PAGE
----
I’m still working with some of the photos I took when I visited Great Basin State Park. The first thing I noticed when we got into the park, aside from the enormous trees, was the lush greenery. There was so much moss, I couldn’t tell which direction was north. I grew up in the east where the common wisdom was that moss only grew on the north side of a tree. With all that moisture, there was bound to be some fungi lurking.
Today’s watercolor experiment:
I photographed an amazing collection of fungi that was attached to a downed tree. Light falling on some of the attached pieces of fungus (I don’t know what to call them – they are not leaves or petals) shown through, giving a rosy translucent effect. The fungus in the shadows were devoid of color, but had concentric ringed patterns along their edges.
Here is my initial pencil drawing:
I drew over the pencil lines with pen and ink and erased the underlying marks.
I started painting from light to dark – the conventional wisdom in watercolor painting – using Buff titanium, a Daniel Smith pigment. I then worked on the shady side of the log face with Van Dyke brown, leaving white space around the fungus edges. I was somewhat successful with this.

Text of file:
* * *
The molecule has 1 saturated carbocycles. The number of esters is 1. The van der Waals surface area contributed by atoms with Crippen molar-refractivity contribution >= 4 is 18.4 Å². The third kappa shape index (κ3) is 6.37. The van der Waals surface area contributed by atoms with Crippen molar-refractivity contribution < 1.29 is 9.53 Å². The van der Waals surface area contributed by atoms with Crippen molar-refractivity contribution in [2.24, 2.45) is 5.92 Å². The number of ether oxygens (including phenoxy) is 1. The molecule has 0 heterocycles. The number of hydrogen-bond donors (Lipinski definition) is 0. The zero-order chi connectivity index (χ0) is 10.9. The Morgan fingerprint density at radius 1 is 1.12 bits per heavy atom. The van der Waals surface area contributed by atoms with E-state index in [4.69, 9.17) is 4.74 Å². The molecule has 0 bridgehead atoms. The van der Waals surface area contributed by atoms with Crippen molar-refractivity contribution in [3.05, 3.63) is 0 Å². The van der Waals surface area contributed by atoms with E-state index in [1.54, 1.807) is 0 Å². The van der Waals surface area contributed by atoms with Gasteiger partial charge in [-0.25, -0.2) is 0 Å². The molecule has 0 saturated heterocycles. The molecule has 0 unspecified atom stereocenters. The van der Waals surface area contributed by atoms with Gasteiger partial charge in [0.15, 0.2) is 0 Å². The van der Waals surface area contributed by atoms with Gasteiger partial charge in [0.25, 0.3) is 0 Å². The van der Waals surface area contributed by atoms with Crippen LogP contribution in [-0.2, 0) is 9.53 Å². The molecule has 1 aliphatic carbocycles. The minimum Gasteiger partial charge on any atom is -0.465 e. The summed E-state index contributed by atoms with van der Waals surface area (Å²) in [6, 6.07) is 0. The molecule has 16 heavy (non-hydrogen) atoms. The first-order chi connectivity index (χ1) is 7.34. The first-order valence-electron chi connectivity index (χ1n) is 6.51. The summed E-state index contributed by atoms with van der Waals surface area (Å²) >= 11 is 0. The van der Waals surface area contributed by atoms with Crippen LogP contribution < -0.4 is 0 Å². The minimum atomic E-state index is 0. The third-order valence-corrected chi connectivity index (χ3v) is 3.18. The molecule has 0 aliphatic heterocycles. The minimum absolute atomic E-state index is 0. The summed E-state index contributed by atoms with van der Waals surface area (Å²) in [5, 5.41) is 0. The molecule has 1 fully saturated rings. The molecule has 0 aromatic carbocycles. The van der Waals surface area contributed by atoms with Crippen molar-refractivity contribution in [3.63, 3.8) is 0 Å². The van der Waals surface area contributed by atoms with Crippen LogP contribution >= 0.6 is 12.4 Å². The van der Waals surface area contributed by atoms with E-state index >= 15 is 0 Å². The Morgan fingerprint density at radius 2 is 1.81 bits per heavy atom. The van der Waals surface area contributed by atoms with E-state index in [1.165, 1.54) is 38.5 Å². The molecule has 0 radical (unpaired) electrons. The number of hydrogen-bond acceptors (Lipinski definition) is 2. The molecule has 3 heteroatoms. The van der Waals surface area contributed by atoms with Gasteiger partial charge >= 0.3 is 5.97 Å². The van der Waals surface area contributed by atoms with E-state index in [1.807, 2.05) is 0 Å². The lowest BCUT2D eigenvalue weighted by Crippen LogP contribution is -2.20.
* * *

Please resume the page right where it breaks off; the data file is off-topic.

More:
For my final flourish on the fungus, I used a combination of yellow and white gouache to accent the fungus edges.
The background was much less complex. I used a combination of Hooker’s green and cadmium red for the tree branches, Hooker’s green by itself for the leafy background and glazed with lemon yellow in the brighter sections of the background.
Here is the final watercolor sketch:
I am not terribly satisfied with this composition. I think there are several ways to approach this for a better outcome: 1) use bigger paper and take more time to sketch the patterns of the individual fungi as well as the overall pattern of organization of the fungus colony itself; 2) abstract the essence of the macro and micro patterns – the lines formed by the colonies of fungus and the patterns of each fungus.
Perhaps this would help me obtain a mood in my painting similar to that exhibited in the photo below.